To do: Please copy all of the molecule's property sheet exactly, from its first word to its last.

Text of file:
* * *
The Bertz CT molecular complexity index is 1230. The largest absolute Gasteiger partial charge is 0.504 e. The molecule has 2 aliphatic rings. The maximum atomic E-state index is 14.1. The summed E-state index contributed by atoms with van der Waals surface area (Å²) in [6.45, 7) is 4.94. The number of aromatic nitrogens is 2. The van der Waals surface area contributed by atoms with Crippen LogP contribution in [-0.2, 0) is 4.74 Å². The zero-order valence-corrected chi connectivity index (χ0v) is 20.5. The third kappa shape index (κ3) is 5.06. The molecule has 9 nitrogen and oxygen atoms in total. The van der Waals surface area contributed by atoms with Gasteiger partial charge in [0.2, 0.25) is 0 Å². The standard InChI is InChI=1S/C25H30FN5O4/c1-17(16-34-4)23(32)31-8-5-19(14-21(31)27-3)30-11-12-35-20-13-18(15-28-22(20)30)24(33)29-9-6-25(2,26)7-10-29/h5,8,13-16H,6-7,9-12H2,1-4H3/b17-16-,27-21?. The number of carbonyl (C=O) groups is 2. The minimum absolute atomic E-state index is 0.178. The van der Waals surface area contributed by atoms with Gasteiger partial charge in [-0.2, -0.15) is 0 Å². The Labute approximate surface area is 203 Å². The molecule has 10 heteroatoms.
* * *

The Bertz CT molecular complexity index is 1230. The largest absolute Gasteiger partial charge is 0.504 e. The molecule has 2 aliphatic rings. The maximum atomic E-state index is 14.1. The summed E-state index contributed by atoms with van der Waals surface area (Å²) in [6.45, 7) is 4.94. The number of aromatic nitrogens is 2. The van der Waals surface area contributed by atoms with Crippen LogP contribution in [-0.2, 0) is 4.74 Å². The zero-order valence-corrected chi connectivity index (χ0v) is 20.5. The third kappa shape index (κ3) is 5.06. The molecule has 9 nitrogen and oxygen atoms in total. The van der Waals surface area contributed by atoms with Gasteiger partial charge in [0.2, 0.25) is 0 Å². The standard InChI is InChI=1S/C25H30FN5O4/c1-17(16-34-4)23(32)31-8-5-19(14-21(31)27-3)30-11-12-35-20-13-18(15-28-22(20)30)24(33)29-9-6-25(2,26)7-10-29/h5,8,13-16H,6-7,9-12H2,1-4H3/b17-16-,27-21?. The number of carbonyl (C=O) groups is 2. The minimum absolute atomic E-state index is 0.178. The van der Waals surface area contributed by atoms with Gasteiger partial charge in [-0.2, -0.15) is 0 Å². The Labute approximate surface area is 203 Å². The molecule has 10 heteroatoms.